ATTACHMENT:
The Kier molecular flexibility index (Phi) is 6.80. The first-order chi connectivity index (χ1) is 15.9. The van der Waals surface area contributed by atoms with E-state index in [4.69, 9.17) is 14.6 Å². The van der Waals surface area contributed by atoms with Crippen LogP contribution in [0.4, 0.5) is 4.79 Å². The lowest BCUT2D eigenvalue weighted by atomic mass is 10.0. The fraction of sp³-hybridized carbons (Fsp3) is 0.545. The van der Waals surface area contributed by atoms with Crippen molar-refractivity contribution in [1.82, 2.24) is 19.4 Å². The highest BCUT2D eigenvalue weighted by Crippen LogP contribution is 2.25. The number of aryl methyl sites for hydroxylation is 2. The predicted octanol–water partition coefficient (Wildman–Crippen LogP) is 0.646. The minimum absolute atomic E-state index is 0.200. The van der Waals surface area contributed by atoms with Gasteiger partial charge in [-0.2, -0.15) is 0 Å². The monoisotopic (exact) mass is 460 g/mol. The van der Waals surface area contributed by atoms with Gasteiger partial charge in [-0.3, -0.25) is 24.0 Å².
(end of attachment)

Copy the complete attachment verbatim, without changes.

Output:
The Kier molecular flexibility index (Phi) is 6.80. The first-order chi connectivity index (χ1) is 15.9. The van der Waals surface area contributed by atoms with E-state index in [4.69, 9.17) is 14.6 Å². The van der Waals surface area contributed by atoms with Crippen LogP contribution in [0.4, 0.5) is 4.79 Å². The lowest BCUT2D eigenvalue weighted by atomic mass is 10.0. The fraction of sp³-hybridized carbons (Fsp3) is 0.545. The van der Waals surface area contributed by atoms with Crippen molar-refractivity contribution in [1.82, 2.24) is 19.4 Å². The highest BCUT2D eigenvalue weighted by Crippen LogP contribution is 2.25. The number of aryl methyl sites for hydroxylation is 2. The predicted octanol–water partition coefficient (Wildman–Crippen LogP) is 0.646. The minimum absolute atomic E-state index is 0.200. The van der Waals surface area contributed by atoms with Gasteiger partial charge in [-0.2, -0.15) is 0 Å². The monoisotopic (exact) mass is 460 g/mol. The van der Waals surface area contributed by atoms with Gasteiger partial charge in [-0.3, -0.25) is 24.0 Å².